NATALIE: I had a secret handshake with my best friend when I was a little kid. I’ve never met another person who’s ever known that handshake, and it’s not a simple handshake. It’s a really weird one. The fact that she knew this whole handshake was nuts.
At what point did you guys realize you could do music as a duo?
NATALIE: I had a band, I’d just started Hey, King! She came to see us at the main stage of House of Blues before it’d shut down here in LA. You know, Taylor’s an incredible actor and filmmaker and I didn’t realize that she could also do music.
TAYLOR: Musical theater. [laughs]
NATALIE: Within months of us dating, she’s singing along different harmonies. All my bandmates said “you’ve got to get this girl on stage.” I started writing with double vocal lines. I’d always loved bands like Modest Mouse where multiple vocals are happening at the same time, where you’re almost having conversations within songs, but I never performed with another singer per se. We started writing some things together and it became a full-time addition to the band. We became the core of it.
Where’d the name Hey, King! Come from?
NATALIE: Hey King! comes from Where the Wild Things Are movie, the Spike Jonze one. What happened was I was sick for a really long time, I was bedridden for over 4.5 years. I contracted Lyme disease and Bartonella, I couldn’t walk, talk, read or write. I lost a lot of my memory and I’d watch Where the Wild Things Are all the time. That really childlike spirit and that sense of wonder and adventure, his expressions of rage and his fierceness, those were all things I was dying to get out back into the world to express, those are at the core of the band. When I was reading the script through, I thought “there has to be something in here that I can use for a band name.” They never knew Max’s real name so they always yell, “Hey King!” I took that from there, it’s been a part of the band ever since. The spirit of the band.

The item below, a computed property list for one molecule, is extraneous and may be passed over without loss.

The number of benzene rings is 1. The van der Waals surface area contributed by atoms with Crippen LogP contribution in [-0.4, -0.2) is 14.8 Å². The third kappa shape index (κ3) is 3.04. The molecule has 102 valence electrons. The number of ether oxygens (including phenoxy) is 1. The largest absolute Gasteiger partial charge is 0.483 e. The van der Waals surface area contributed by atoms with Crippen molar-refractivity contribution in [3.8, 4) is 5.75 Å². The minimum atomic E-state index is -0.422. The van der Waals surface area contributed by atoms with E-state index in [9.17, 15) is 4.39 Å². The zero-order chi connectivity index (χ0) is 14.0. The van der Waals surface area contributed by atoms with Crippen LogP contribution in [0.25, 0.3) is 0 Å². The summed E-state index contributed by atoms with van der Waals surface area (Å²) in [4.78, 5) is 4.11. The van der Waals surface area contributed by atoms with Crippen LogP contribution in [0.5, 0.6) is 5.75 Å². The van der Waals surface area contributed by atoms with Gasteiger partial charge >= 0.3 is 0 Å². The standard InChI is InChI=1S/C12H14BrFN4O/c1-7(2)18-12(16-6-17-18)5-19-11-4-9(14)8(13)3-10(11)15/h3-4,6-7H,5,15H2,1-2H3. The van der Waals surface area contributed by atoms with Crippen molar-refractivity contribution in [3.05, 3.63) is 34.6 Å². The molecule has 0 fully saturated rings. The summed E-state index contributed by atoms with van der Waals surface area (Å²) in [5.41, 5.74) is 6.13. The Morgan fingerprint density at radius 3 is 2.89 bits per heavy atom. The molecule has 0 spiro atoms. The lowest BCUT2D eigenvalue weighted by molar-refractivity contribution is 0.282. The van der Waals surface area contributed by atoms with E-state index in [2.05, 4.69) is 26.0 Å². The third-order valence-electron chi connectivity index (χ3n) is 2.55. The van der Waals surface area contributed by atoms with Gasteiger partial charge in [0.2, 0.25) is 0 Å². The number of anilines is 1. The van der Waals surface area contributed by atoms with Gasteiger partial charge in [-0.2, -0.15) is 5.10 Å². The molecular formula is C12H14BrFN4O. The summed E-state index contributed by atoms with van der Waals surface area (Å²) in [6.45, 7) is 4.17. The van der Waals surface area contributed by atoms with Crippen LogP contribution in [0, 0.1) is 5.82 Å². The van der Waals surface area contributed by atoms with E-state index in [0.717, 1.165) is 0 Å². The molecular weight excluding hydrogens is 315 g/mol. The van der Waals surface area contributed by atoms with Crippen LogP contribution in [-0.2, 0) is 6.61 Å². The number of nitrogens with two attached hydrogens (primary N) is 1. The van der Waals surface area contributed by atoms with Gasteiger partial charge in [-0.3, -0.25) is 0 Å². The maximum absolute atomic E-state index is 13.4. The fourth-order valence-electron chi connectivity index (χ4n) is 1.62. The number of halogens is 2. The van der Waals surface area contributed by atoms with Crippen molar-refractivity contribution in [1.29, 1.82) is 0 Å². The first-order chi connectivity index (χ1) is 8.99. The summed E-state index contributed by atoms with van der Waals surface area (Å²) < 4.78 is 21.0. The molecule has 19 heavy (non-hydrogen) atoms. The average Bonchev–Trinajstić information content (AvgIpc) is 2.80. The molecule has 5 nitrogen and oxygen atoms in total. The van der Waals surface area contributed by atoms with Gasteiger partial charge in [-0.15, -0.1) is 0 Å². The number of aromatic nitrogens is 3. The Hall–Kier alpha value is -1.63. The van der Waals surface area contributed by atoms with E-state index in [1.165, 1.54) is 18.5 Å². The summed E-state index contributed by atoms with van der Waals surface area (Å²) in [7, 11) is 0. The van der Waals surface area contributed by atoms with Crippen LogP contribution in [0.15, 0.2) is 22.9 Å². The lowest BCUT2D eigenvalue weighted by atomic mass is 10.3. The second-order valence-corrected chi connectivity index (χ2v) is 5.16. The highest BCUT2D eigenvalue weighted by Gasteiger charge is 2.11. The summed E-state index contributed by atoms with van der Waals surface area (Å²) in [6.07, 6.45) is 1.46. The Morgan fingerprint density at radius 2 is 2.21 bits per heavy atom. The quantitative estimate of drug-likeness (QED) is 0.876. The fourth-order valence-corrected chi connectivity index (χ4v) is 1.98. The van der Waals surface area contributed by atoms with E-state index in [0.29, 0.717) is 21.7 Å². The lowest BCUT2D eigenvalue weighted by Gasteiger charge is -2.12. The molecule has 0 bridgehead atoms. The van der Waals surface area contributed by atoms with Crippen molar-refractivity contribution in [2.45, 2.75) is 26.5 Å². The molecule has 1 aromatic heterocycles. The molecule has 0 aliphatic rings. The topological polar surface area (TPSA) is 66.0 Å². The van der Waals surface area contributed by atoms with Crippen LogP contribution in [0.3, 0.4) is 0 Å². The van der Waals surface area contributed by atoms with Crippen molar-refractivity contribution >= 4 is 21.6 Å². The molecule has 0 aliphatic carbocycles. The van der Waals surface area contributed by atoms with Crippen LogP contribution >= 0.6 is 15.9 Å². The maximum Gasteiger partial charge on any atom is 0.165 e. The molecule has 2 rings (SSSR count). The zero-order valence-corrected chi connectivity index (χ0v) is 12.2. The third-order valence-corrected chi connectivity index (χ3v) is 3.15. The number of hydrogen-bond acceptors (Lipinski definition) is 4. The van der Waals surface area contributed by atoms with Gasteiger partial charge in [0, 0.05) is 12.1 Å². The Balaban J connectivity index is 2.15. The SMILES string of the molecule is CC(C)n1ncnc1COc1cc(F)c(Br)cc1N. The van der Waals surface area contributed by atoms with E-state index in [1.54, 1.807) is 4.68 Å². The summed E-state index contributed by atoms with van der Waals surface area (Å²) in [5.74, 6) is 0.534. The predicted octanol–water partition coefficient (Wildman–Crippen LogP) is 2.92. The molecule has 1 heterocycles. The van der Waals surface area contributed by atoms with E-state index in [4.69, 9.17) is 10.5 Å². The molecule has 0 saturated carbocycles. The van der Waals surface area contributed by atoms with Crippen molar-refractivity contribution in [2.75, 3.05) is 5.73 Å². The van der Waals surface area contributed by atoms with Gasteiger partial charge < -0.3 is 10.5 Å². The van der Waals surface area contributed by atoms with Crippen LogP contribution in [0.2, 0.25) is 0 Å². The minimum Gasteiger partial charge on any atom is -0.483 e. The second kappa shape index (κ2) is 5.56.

TAYLOR: Childhood wonder.
NATALIE: We’ll wear onesies on stage, Long Johns and barefoot feet.
TAYLOR We always want to bring in an element of fun because music is fun. It lets you express those feelings you had since you were a kid that you don’t really have another area in your life where you can always get out all of those feelings. Music was that medium for me.
How does it feel to have your self titled album out now? How are you guys feeling?
TAYLOR: It’s awesome!
NATALIE: It’s been really funny to see…you asked in the beginning what we describe ourselves as, it’s so fascinating to watch how different people, especially in different countries, describe the music when they hear it. Because we’ve gotten really cool stuff like the Arcade Fire references and Mumford & Sons, which is amazing. In Rolling Stone France and Rolling Stone Germany, they called us the music version of Thelma & Louise, which cracked me up. Now they’re running with that a little bit, which is hilarious.